A massive piece of ice has broken off the Larsen C ice shelf in the Antarctic Peninsula and it’s one of the largest icebergs ever recorded. Scientists don’t believe the cause of this break is global warming at the moment, but it does serve as a preview as to how icebergs will break apart once global warming effects begin.
The crack along the ice shelf has been recorded as 120 miles long and it was confirmed today, July 12, that the iceberg has broken free. Project Midas, a research team from Swansea University and Aberystwyth University in Britain, has been monitoring the area and claims the Antarctic Peninsula landscape has been fundamentally changed.
Adrian Luckman from Project Midas said, “The remaining shelf will be at its smallest ever known size… This is a big change. Maps will need to be redrawn.”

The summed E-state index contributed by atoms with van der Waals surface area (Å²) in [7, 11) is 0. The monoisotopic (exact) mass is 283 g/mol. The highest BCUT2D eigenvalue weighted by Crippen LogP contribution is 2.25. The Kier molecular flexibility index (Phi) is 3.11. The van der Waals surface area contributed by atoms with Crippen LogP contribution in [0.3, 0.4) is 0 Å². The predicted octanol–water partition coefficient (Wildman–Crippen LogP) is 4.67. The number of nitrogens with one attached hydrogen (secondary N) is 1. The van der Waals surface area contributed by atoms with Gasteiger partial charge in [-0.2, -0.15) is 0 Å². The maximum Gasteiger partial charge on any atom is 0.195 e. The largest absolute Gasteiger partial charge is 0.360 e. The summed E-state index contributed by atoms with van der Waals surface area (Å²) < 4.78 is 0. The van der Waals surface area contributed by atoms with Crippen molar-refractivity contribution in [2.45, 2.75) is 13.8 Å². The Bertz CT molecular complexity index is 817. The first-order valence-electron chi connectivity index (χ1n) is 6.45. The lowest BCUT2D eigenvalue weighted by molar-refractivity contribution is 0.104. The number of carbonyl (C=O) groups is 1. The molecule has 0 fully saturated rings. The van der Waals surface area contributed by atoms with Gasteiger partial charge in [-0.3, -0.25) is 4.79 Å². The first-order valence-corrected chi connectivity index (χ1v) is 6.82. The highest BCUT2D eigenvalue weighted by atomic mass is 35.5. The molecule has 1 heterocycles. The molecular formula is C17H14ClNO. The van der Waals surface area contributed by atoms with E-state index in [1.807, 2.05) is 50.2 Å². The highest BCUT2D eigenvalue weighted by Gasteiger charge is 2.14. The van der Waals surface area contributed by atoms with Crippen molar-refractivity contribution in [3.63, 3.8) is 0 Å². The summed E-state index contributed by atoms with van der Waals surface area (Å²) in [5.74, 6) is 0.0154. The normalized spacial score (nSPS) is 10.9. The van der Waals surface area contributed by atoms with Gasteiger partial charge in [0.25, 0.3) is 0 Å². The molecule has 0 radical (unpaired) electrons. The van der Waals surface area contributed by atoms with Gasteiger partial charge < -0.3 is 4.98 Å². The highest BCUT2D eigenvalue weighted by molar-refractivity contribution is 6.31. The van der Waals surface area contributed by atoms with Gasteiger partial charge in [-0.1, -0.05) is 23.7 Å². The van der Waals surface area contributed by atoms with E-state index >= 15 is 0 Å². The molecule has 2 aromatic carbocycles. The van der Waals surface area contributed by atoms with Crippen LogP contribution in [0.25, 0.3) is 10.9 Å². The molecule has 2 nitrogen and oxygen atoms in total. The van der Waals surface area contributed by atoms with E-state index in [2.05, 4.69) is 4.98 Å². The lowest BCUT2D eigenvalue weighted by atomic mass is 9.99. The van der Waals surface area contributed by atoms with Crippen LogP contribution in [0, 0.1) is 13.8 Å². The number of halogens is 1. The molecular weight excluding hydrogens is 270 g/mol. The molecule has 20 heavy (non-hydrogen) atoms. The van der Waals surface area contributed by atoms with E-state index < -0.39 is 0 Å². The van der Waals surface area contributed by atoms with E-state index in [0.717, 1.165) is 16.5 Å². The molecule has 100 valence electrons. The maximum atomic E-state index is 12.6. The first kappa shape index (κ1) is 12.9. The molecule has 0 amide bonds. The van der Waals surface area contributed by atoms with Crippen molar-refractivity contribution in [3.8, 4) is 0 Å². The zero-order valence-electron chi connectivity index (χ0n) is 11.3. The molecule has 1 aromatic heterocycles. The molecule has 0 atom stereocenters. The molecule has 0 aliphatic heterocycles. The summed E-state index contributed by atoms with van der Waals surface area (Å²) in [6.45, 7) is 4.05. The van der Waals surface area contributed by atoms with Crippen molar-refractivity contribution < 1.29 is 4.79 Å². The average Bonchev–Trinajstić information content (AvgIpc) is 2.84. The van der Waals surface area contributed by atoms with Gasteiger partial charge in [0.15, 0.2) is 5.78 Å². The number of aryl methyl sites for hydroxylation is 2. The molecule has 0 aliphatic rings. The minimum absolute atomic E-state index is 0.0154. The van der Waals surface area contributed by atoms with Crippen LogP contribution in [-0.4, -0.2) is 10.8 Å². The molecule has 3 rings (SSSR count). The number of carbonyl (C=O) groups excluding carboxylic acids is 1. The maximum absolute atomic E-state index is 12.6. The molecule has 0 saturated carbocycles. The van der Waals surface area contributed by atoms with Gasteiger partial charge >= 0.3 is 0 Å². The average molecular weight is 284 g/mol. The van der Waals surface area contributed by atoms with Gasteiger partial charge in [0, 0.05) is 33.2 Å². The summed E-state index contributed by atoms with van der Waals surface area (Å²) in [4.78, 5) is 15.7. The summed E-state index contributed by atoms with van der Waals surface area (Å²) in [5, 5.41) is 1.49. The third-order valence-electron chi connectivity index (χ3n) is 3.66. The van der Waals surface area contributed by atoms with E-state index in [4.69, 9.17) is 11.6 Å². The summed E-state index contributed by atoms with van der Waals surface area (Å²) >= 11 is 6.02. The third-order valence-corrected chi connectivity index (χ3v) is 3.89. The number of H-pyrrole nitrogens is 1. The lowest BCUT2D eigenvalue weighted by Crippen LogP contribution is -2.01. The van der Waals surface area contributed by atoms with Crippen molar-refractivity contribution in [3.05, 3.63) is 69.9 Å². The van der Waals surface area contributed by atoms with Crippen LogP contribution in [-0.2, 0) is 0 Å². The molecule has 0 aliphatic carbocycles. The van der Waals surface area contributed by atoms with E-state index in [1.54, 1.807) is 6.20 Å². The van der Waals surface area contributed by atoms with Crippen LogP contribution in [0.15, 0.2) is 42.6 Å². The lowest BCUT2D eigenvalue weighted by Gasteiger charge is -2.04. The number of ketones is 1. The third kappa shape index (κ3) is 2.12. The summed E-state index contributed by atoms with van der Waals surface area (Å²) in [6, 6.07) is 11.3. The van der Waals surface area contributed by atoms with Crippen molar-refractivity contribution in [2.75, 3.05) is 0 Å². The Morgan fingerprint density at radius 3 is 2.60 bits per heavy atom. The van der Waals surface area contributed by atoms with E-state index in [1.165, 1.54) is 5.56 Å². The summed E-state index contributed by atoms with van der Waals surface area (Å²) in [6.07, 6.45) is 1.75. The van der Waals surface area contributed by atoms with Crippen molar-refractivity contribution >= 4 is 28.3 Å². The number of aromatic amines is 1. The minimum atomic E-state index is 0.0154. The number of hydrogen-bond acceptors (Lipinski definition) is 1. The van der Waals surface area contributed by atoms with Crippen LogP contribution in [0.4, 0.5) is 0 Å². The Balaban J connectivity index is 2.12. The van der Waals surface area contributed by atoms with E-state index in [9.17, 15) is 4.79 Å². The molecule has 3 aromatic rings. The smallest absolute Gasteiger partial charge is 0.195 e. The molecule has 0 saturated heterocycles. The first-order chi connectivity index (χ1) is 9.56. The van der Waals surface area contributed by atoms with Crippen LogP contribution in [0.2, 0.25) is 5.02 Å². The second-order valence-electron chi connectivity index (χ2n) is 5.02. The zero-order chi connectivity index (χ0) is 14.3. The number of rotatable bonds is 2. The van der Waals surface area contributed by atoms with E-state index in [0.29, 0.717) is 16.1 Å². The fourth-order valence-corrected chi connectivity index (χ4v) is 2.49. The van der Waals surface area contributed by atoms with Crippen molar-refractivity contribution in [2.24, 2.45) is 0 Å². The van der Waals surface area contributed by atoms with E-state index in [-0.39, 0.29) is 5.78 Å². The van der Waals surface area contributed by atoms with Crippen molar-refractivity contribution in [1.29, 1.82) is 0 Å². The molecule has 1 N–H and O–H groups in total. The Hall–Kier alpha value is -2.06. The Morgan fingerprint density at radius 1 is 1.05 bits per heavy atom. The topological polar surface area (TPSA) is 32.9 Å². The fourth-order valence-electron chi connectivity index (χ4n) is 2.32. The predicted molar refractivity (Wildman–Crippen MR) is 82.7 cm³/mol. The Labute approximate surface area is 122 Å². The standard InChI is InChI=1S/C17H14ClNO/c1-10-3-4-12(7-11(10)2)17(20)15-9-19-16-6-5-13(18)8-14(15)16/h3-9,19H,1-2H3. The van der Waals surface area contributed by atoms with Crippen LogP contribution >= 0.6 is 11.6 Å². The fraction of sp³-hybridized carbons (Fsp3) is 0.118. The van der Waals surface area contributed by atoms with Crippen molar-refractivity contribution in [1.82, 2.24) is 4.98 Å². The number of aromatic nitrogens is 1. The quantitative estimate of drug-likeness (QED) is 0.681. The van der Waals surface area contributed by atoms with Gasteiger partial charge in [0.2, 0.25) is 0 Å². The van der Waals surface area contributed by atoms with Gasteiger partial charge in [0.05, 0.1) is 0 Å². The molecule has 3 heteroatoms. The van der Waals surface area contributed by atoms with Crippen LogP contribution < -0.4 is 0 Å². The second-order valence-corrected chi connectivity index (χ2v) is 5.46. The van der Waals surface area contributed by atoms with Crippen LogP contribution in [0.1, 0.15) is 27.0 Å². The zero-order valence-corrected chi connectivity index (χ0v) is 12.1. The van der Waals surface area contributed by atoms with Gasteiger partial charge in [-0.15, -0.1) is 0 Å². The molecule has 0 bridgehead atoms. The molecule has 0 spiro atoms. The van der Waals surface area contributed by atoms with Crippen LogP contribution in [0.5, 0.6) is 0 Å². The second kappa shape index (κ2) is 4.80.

“While it might not be caused by global warming, it’s at least a natural laboratory to study how breakups will occur at other ice shelves to improve the theoretical basis for our projections of future sea level rise,” said NASA official Thomas P. Wagner.
Dr. Eric Rignot of the University of California, who has done extensive research on polar ice, said the following.
“If the ice shelf breaks apart, it will remove a buttressing force on the glaciers that flow into it. The glaciers will feel less resistance to flow, effectively removing a cork in front of them… You have these two anchors on the side of Larsen C that play a critical role in holding the ice shelf where it is… If the shelf is getting thinner, it will be more breakable, and it will lose contact with the ice rises… As climate warming progresses farther south… it will affect larger and larger ice shelves, holding back bigger and bigger glaciers, so that their collapse will contribute more to sea-level rise.”
Whether or not global warming caused this particular iceberg break, it provides a scary glimpse at possible global disasters in the not too distant future.